As part of the research for our book, The Happy, Healthy Nonprofit: Impact without Burnout, I have been following the various conversations threads about self-care, avoiding burnout, compassion fatigue, and work/life balance in the nonprofit and social change sectors. A colleague who I have worked with in the past, Aisha Moore, a health and social justice professional tweeted me from the Mindful Leadership Summit. Kismet! Aisha and I had worked together on a social media training project for HHS/Aids.Gov, so I was excited to see another shared interest and connection.
Aisha Moore has spent 15 years in social justice and health care programs as a communications strategist. The sad truth is the passion that social change activists like Aisha have for their work is a double edge sword. One the one hand, it helps them to keep going in face of difficult challenges. On the other hand, it prevent them from refueling or noticing that they are experiencing the early warning signs of burnout. For Aisha, it came one day when leaving the office for lunch. She felt dizzy and lightheaded. She had to be wheeled out of the office on stretcher and taken to the hospital in an ambulance. After a battery of medical tests, she learned from her doctor that her symptoms were due to chronic stress.
“Stress? I love my work,” she told her doctor. She was so anxious that she did not even notice it was making her sick until she passed out. She recovered through a systematic program of self-care she created for herself. She then launched a coaching practice to help other social change makers avoid her mistake. Aisha was interviewed for a podcast as part of the Mindful Leadership Summit by Meditate This Podcast and shared some of her thinking about creating a self-care plan.
Aisha talked about moments of personal transformation. One of those came to her when she wrote a blog post called, “How To Take Care of Yourself When Your Black Life Doesn’t Matter.” She was feeling the stress of racism and wanted to write about how racism, stress, and mindfulness are connected. She wrote the post for herself, to process what she was seeing in the news and also reinforce the idea that is is okay to take care of herself. It became one of her most shared blog posts – it reinforced her new mission of self-care for social change activists.
On the podcast and her blog, she shares many practical tips about self-care. But the most important one is more of a mindset: Do not to feel guilty about self-care. “You are important, you come up first. Whether you have kids or a job, you have to lead from abundance not scarcity. Remember, that taking care of yourself is part of the work that nonprofits and change makers do in order to take care of others.” On her blog, she has a “Self-Care Bill of Rights.”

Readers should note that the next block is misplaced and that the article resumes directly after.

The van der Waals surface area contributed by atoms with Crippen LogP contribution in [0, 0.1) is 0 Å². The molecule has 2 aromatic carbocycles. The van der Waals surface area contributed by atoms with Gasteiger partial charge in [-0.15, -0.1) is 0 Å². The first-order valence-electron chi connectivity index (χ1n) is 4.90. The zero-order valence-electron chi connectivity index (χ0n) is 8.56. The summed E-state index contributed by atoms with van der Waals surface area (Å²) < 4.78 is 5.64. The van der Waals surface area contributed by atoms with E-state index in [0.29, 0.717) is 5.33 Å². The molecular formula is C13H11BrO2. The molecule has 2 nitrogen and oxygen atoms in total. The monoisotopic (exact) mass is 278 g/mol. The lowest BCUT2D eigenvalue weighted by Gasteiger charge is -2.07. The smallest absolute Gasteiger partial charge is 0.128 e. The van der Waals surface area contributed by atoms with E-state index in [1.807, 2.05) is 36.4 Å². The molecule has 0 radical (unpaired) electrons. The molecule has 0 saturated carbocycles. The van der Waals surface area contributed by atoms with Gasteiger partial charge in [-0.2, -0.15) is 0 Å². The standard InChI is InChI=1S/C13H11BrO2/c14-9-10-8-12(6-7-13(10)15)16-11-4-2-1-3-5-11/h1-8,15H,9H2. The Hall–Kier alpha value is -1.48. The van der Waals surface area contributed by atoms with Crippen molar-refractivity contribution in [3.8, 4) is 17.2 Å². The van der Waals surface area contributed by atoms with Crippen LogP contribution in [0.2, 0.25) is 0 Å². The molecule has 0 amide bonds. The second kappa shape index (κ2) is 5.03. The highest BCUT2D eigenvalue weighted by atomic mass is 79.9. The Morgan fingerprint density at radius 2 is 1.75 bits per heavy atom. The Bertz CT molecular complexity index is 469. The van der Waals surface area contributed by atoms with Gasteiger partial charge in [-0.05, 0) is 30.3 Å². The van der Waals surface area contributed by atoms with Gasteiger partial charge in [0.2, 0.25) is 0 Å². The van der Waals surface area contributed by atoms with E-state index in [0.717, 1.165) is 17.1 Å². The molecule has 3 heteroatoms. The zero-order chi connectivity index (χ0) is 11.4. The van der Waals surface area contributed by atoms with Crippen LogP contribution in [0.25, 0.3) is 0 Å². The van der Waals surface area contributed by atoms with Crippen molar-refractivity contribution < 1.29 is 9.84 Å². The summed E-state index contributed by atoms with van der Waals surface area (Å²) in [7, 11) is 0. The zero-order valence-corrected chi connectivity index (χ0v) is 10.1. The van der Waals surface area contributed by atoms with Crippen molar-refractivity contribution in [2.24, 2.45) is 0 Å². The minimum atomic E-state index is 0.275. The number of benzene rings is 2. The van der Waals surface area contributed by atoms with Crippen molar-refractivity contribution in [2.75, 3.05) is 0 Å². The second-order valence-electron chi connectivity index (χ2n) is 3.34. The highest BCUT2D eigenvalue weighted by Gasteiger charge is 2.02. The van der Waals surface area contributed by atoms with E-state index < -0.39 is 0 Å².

The road to well-being and life/work balance includes having a self-care plan. Says Aisha, “When I didn’t have a self-care plan, I got up 20 minutes before I had to leave for work. I gave everything to my work. Now that I have a self-care plan, I give everything to myself in the morning before I get to work.”
For Aisha, her plan includes having a morning and evening routine. Her morning routine is to get up early and spend two hours before going to work engaging in a mindful activity. She calls it, “Choose your own mindful adventure.” Whether this is writing in a journal, coloring in an adult coloring book, yoga, meditation, listening to music, or walking, she does something for herself. For her, she likes having the freedom of choice, although she tends to lean on journaling techniques like Bullet Journaling. She also has an evening routine that includes maximizing her sleep.
Aisha says that self-care is about setting boundaries and acquiring the skill of saying no, especially at work. “I work in an organization where everyone loves each other and everyone says yes. But, you have to realize that it is about being effective and you have to accept that you can’t do it all.”
What has having a self-care done for Aisha? She has a better understanding of her stress levels and knows how to turn around the physical symptoms of stress before it damages her health.
As a social change activist, she says that many people like her were simply not trained about the importance of taking of ourselves. In some nonprofit fields, social work, for example, there is more awareness of the importance of self-care. The University of Buffalo School of Social work has a self-care starter kit and Sara Kay Smullens book on self-care and burnout for social workers.
What do you do as a nonprofit professional to take care of yourself? How do you practice self-care without apology for guilt? How has it helped you be more effective?